I’m not an emotional Christian. While there are a few songs that might bring me to tears in a worship service, I’d rather experience such intimacy in a private moment. When I observe a friend—in the terminology of modern Christianese—getting her worship on, I consider she must be more spiritual than me, more attuned to God. An all-around better Christian. Then I chuckle under my breath. She’s not that good of a Christian. Of course, neither am I, or my eyes wouldn’t wander during worship and I wouldn’t judge my extroverted friend.
A while back, I quit worrying that I’d ever be able to change from introvert to extrovert. I decided I was okay reading in the far corner of the room while others engaged in conversation. God knew when He made me how I’d turn out. Then he married me off to an extrovert and provided a good balance.
My propensity for quiet retreat gives me insight perhaps unknown to the overt worshiper. But still, I wonder sometimes if I’m missing out. The closer we get to the return of Christ, the more I sense my natural disposition bubbling near the edge of the supernatural.
In the past, when I considered the return of our Lord to gather His Church, I would often gaze upward to the clear blue sky. I’d breathe in God’s wonder. And I’d think, no, not yet. And God would ease my mind into a holding pattern. Not so any longer.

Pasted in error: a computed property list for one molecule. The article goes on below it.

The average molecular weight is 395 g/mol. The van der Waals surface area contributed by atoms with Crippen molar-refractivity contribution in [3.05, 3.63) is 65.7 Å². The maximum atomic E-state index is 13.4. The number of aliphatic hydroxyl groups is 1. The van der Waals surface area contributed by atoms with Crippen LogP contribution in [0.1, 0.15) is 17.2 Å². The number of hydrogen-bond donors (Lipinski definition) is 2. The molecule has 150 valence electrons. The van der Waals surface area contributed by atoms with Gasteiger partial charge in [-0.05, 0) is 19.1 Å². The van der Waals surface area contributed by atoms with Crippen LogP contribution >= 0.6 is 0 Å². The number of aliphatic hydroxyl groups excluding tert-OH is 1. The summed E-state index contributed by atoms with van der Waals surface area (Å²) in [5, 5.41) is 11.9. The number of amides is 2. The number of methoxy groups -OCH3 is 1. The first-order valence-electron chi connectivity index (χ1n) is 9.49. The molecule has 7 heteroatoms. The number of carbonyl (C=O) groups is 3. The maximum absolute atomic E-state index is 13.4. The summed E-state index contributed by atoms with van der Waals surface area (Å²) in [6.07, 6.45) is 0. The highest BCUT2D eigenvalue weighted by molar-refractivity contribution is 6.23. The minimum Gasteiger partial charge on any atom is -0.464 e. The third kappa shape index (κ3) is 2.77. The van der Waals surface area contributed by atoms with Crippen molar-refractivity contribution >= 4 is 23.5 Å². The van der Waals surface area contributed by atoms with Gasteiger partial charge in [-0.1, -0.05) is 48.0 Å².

Maybe it’s because I’m older. Or because the world is getting nuttier. Or because, while I’m not always demonstrative, I do feel things, and I feel that my Deliverer is coming. I no longer view the pleasant sky as a sign. I sometimes hold my breath to listen for His call. But I’m not afraid. It might seem to others that I’m unenthusiastic. But that’s just me. Without spectacle, void of anxiety, I await the soon-coming King.
I’m glad for the whooping from my brothers and sisters. I’m happy for their raucous verbal acknowledgement of King Jesus. Their cries echo in the hushed well of my soul.
Holy, holy, holy is the Lord God Almighty.
You are holy, Lord. Holy.
There’s an art to crying holy. Like the painter’s stroke, the poet’s verse, the singer’s refrain, or the musician’s skill, the cry erupts from deep inside. Like the builder’s monument or the engineer’s design, it carries great benefit for the whole community. The art of one is unlike the art of all the rest, and yet it arises in the same Spirit. It’s original. It’s true. It’s beautiful. And God delights in it.
When I'm standing before the Throne, I might join the celebration with a loud voice. If it happens that way, I won’t fret. How could I resist in the presence of my Savior? Or perhaps there will be an introvert section in the choir, where I can blend in. But I doubt we’ll remain quiet for long. Our cry of holy, holy, holy will surely resonate in glorious tribute to fill Heaven.
After such personal revelation, can I remain still and subdued in the here and now? Sure I can, and I won’t fret over that either. But the day is closer, the art more devoted, and maybe I’m crying holy just a little bit louder.